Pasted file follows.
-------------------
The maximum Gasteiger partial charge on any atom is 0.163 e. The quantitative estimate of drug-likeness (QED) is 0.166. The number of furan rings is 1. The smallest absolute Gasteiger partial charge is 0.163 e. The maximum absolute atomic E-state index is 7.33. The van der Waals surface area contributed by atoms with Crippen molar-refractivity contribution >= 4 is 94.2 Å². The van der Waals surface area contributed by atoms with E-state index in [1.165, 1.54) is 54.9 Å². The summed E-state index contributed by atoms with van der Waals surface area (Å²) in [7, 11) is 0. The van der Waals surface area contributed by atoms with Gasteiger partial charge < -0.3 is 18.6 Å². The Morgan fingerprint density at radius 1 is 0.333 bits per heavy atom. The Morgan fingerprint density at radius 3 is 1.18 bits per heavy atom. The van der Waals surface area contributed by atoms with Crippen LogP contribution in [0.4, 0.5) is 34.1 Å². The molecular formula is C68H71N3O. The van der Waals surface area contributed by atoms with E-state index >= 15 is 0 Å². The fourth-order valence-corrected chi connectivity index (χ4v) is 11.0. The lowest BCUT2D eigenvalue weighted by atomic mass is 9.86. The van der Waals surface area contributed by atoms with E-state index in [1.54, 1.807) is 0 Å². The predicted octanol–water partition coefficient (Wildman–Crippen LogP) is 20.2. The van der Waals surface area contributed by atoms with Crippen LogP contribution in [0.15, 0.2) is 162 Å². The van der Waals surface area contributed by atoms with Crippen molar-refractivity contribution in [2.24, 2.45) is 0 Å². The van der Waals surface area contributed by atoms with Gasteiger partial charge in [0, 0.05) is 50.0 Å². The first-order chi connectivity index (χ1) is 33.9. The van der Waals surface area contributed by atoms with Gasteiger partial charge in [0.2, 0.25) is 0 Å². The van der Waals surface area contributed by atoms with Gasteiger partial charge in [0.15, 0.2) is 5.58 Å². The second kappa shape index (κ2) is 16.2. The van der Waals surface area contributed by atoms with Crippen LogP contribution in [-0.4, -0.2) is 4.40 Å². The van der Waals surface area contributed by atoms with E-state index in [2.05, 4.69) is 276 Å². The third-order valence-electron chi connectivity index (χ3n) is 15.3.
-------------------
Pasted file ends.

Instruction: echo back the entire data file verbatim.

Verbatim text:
The maximum Gasteiger partial charge on any atom is 0.163 e. The quantitative estimate of drug-likeness (QED) is 0.166. The number of furan rings is 1. The smallest absolute Gasteiger partial charge is 0.163 e. The maximum absolute atomic E-state index is 7.33. The van der Waals surface area contributed by atoms with Crippen molar-refractivity contribution >= 4 is 94.2 Å². The van der Waals surface area contributed by atoms with E-state index in [1.165, 1.54) is 54.9 Å². The summed E-state index contributed by atoms with van der Waals surface area (Å²) in [7, 11) is 0. The van der Waals surface area contributed by atoms with Gasteiger partial charge < -0.3 is 18.6 Å². The Morgan fingerprint density at radius 1 is 0.333 bits per heavy atom. The Morgan fingerprint density at radius 3 is 1.18 bits per heavy atom. The van der Waals surface area contributed by atoms with Crippen LogP contribution in [0.4, 0.5) is 34.1 Å². The molecular formula is C68H71N3O. The van der Waals surface area contributed by atoms with E-state index >= 15 is 0 Å². The fourth-order valence-corrected chi connectivity index (χ4v) is 11.0. The lowest BCUT2D eigenvalue weighted by atomic mass is 9.86. The van der Waals surface area contributed by atoms with E-state index in [1.54, 1.807) is 0 Å². The predicted octanol–water partition coefficient (Wildman–Crippen LogP) is 20.2. The van der Waals surface area contributed by atoms with Crippen LogP contribution in [0.15, 0.2) is 162 Å². The van der Waals surface area contributed by atoms with Crippen molar-refractivity contribution in [2.24, 2.45) is 0 Å². The van der Waals surface area contributed by atoms with Gasteiger partial charge in [0, 0.05) is 50.0 Å². The first-order chi connectivity index (χ1) is 33.9. The van der Waals surface area contributed by atoms with Gasteiger partial charge in [0.2, 0.25) is 0 Å². The van der Waals surface area contributed by atoms with Gasteiger partial charge in [0.15, 0.2) is 5.58 Å². The second kappa shape index (κ2) is 16.2. The van der Waals surface area contributed by atoms with Crippen LogP contribution in [-0.4, -0.2) is 4.40 Å². The van der Waals surface area contributed by atoms with E-state index in [2.05, 4.69) is 276 Å². The third-order valence-electron chi connectivity index (χ3n) is 15.3.